Default negative Numbers to Zero using JavaScript

Borislav Hadzhiev

Thu Dec 23 2021·2 min read

Photo by Jesús Rodríguez

**Use the Math.max() function to default negative numbers to zero, e.g.
Math.max(-5, 0). The Math.max() function takes two or more numbers as
parameters and returns the largest of the provided numbers.**

index.js

`const num1 = Math.max(-5, 0); console.log(num1); // 👉️ 0 const num2 = Math.max(10, 0); console.log(num2); // 👉️ 10`

The Math.max function takes two or more numbers as parameters and returns the largest.

By passing zero as a parameter to the function, we can be sure that the min value the function returns will be

`0`

.If on the other hand the number is greater than zero, the `Math.max`

function
will return the number as is.

An alternative solution is to use the ternary operator.

index.js

`let num = -5; num = num < 0 ? 0 : num; console.log(num); // 👉️ 0`

The
ternary operator
is very similar to an `if/else`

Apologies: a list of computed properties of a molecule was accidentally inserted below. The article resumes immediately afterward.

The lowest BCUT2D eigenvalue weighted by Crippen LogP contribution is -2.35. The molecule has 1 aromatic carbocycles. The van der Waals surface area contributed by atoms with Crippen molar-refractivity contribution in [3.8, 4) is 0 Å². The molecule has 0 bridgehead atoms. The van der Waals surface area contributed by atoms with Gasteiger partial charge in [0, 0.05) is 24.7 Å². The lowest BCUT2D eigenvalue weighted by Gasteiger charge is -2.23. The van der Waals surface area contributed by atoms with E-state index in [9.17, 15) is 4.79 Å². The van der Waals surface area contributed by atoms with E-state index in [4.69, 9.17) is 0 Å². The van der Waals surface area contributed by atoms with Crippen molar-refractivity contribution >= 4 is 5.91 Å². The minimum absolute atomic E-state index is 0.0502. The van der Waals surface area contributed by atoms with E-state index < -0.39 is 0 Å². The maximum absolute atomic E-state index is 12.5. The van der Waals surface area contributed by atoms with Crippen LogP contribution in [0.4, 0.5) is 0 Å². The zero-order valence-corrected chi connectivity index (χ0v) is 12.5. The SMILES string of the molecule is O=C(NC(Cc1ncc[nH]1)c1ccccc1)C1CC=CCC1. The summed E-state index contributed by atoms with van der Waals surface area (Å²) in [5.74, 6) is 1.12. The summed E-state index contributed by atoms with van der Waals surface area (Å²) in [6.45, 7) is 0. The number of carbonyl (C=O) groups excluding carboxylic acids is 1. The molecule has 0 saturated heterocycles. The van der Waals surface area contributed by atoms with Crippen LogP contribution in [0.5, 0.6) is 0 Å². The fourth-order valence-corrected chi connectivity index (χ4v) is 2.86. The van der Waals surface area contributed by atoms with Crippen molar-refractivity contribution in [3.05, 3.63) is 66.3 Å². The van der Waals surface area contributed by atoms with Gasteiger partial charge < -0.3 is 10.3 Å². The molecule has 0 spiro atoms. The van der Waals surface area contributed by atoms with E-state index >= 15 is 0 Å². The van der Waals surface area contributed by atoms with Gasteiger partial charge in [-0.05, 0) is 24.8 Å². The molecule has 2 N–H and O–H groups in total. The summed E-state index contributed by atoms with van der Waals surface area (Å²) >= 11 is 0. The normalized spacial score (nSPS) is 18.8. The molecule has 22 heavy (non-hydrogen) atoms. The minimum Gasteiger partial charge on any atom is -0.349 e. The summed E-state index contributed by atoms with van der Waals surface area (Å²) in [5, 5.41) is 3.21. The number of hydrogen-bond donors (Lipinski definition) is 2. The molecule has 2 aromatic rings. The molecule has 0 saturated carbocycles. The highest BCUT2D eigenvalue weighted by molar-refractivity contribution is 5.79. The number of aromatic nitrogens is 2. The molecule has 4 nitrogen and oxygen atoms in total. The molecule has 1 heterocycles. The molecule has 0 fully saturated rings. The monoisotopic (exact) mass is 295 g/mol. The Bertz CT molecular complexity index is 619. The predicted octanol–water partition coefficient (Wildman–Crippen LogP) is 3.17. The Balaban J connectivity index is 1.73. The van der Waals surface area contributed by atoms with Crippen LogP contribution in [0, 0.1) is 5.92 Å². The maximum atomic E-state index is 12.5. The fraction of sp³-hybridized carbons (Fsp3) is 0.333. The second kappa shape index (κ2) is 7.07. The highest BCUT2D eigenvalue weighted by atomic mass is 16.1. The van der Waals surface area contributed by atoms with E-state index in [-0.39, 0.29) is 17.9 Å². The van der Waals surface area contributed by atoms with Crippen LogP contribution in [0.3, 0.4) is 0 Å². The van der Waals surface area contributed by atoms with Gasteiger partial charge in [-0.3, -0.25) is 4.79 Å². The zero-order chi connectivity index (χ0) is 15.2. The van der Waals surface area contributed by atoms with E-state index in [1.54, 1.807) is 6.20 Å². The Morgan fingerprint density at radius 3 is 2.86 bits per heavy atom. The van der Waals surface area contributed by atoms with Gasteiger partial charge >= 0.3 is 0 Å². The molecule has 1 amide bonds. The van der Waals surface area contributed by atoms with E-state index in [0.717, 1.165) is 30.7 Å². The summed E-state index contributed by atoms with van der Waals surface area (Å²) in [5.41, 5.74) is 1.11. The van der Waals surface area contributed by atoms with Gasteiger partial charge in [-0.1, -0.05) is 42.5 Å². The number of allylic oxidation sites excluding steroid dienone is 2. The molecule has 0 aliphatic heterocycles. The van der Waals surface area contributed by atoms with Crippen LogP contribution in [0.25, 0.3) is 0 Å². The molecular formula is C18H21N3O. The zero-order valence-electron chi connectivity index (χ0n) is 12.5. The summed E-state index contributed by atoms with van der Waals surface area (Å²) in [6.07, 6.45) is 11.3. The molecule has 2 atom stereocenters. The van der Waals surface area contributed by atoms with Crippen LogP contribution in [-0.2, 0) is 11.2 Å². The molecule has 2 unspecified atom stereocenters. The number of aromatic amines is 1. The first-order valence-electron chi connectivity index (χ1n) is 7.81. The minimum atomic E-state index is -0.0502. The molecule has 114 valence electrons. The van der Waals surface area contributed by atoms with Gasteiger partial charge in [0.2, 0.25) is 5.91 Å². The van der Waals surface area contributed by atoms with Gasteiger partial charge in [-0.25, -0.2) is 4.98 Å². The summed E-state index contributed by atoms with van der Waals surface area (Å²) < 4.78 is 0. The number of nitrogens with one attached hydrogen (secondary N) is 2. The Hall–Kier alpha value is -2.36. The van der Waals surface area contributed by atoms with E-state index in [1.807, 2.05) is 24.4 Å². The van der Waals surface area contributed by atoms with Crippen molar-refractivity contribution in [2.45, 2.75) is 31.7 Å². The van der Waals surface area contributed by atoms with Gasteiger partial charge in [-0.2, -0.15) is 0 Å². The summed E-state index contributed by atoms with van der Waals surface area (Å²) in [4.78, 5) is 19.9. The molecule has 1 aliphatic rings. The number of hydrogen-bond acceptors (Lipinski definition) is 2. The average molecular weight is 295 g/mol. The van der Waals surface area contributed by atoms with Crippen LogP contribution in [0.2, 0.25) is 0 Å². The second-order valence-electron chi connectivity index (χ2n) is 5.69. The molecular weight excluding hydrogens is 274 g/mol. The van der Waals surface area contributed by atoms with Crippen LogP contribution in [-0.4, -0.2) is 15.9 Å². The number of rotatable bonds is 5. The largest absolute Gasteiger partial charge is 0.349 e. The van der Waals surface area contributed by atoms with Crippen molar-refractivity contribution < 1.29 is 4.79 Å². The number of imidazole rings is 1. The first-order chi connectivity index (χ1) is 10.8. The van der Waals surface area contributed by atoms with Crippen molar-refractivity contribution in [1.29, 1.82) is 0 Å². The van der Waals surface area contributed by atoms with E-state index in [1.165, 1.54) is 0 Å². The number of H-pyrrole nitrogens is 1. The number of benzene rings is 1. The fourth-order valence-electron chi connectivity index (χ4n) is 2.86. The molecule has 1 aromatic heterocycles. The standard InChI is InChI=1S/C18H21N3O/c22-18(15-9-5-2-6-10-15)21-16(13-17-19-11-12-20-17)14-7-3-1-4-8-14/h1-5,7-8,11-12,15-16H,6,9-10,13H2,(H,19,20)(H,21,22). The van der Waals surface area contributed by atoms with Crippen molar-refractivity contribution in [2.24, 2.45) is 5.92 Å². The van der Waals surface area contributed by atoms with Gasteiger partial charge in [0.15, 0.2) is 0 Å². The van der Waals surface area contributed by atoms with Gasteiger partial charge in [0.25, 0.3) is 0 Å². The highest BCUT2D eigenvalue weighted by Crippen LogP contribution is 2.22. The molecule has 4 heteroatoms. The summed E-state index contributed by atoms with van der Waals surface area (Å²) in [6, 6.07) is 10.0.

statement.

If the expression to the left of the question mark evaluates to a truthy value, the value to the left of the colon is returned, otherwise the value to the right is returned.

The truthy values are all values that are not falsy.

The falsy values in JavaScript are `null`

, `undefined`

, `false`

, `0`

, `""`

(empty string), `NaN`

(not a number).

In our particular example, if the

`num`

variable stores a number that is less than `0`

, the expression before the question mark returns `true`

, so we return`0`

.If the expression returns `false`

, we return the number stored in the `num`

variable.

While this solution is intuitive, I find it a bit harder to read than using the
`Math.max`

method.

An alternative approach is to use a simple `if`

statement.

index.js

`let num = -5; if (num < 0) { num = 0; } console.log(num); // 👉️ 0`

Declaring the `num`

variable with the `let`

keyword allows us to reassign it if
the stored value is less than `0`

.

While this approach is a little more verbose, it's still easy to read and intuitive.

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